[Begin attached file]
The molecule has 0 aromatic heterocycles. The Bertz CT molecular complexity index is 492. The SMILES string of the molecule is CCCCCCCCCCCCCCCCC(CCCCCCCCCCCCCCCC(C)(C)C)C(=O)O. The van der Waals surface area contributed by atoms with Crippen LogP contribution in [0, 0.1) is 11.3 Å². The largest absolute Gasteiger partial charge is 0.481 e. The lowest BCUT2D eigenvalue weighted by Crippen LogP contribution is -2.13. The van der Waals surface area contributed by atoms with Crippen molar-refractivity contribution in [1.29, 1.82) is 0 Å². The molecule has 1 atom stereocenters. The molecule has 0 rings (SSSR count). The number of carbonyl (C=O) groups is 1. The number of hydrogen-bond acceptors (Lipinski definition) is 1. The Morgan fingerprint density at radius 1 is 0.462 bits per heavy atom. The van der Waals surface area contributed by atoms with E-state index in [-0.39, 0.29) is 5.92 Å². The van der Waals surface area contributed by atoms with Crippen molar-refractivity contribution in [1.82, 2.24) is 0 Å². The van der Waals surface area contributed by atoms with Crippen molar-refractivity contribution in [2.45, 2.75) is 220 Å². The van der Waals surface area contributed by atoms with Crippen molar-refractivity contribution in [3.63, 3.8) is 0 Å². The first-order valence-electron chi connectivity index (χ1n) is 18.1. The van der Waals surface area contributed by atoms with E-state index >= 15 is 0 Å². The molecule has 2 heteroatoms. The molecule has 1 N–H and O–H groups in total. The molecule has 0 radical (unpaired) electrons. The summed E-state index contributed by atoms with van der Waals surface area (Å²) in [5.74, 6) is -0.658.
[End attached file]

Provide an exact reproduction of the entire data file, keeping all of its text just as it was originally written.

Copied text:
The molecule has 0 aromatic heterocycles. The Bertz CT molecular complexity index is 492. The SMILES string of the molecule is CCCCCCCCCCCCCCCCC(CCCCCCCCCCCCCCCC(C)(C)C)C(=O)O. The van der Waals surface area contributed by atoms with Crippen LogP contribution in [0, 0.1) is 11.3 Å². The largest absolute Gasteiger partial charge is 0.481 e. The lowest BCUT2D eigenvalue weighted by Crippen LogP contribution is -2.13. The van der Waals surface area contributed by atoms with Crippen molar-refractivity contribution in [1.29, 1.82) is 0 Å². The molecule has 1 atom stereocenters. The molecule has 0 rings (SSSR count). The number of carbonyl (C=O) groups is 1. The number of hydrogen-bond acceptors (Lipinski definition) is 1. The Morgan fingerprint density at radius 1 is 0.462 bits per heavy atom. The van der Waals surface area contributed by atoms with E-state index in [-0.39, 0.29) is 5.92 Å². The van der Waals surface area contributed by atoms with Crippen molar-refractivity contribution in [1.82, 2.24) is 0 Å². The van der Waals surface area contributed by atoms with Crippen molar-refractivity contribution in [2.45, 2.75) is 220 Å². The van der Waals surface area contributed by atoms with Crippen molar-refractivity contribution in [3.63, 3.8) is 0 Å². The first-order valence-electron chi connectivity index (χ1n) is 18.1. The van der Waals surface area contributed by atoms with E-state index >= 15 is 0 Å². The molecule has 2 heteroatoms. The molecule has 1 N–H and O–H groups in total. The molecule has 0 radical (unpaired) electrons. The summed E-state index contributed by atoms with van der Waals surface area (Å²) in [5.74, 6) is -0.658.